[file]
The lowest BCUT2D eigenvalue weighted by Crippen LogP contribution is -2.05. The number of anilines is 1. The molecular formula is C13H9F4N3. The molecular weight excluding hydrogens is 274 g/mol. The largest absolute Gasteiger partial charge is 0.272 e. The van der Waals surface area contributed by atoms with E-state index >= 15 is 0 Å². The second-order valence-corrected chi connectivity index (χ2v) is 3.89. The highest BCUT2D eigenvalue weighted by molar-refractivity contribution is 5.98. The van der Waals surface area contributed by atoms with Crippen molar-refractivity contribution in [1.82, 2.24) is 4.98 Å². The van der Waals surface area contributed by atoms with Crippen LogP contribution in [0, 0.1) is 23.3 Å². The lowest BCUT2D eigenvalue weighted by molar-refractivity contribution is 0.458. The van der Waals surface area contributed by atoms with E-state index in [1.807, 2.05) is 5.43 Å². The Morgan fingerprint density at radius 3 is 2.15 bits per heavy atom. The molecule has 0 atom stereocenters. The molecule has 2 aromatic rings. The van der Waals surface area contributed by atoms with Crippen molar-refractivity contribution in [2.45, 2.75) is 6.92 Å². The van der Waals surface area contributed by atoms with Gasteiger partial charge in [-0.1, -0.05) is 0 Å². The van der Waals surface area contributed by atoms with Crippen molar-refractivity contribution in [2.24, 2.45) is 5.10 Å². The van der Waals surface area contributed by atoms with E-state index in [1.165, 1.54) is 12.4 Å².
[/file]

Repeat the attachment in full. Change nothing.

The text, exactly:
The lowest BCUT2D eigenvalue weighted by Crippen LogP contribution is -2.05. The number of anilines is 1. The molecular formula is C13H9F4N3. The molecular weight excluding hydrogens is 274 g/mol. The largest absolute Gasteiger partial charge is 0.272 e. The van der Waals surface area contributed by atoms with E-state index >= 15 is 0 Å². The second-order valence-corrected chi connectivity index (χ2v) is 3.89. The highest BCUT2D eigenvalue weighted by molar-refractivity contribution is 5.98. The van der Waals surface area contributed by atoms with Crippen molar-refractivity contribution in [1.82, 2.24) is 4.98 Å². The van der Waals surface area contributed by atoms with Crippen LogP contribution in [0, 0.1) is 23.3 Å². The lowest BCUT2D eigenvalue weighted by molar-refractivity contribution is 0.458. The van der Waals surface area contributed by atoms with E-state index in [1.807, 2.05) is 5.43 Å². The Morgan fingerprint density at radius 3 is 2.15 bits per heavy atom. The molecule has 0 atom stereocenters. The molecule has 2 aromatic rings. The van der Waals surface area contributed by atoms with Crippen molar-refractivity contribution in [2.45, 2.75) is 6.92 Å². The van der Waals surface area contributed by atoms with Gasteiger partial charge in [-0.1, -0.05) is 0 Å². The van der Waals surface area contributed by atoms with Crippen molar-refractivity contribution in [2.24, 2.45) is 5.10 Å². The van der Waals surface area contributed by atoms with E-state index in [1.165, 1.54) is 12.4 Å².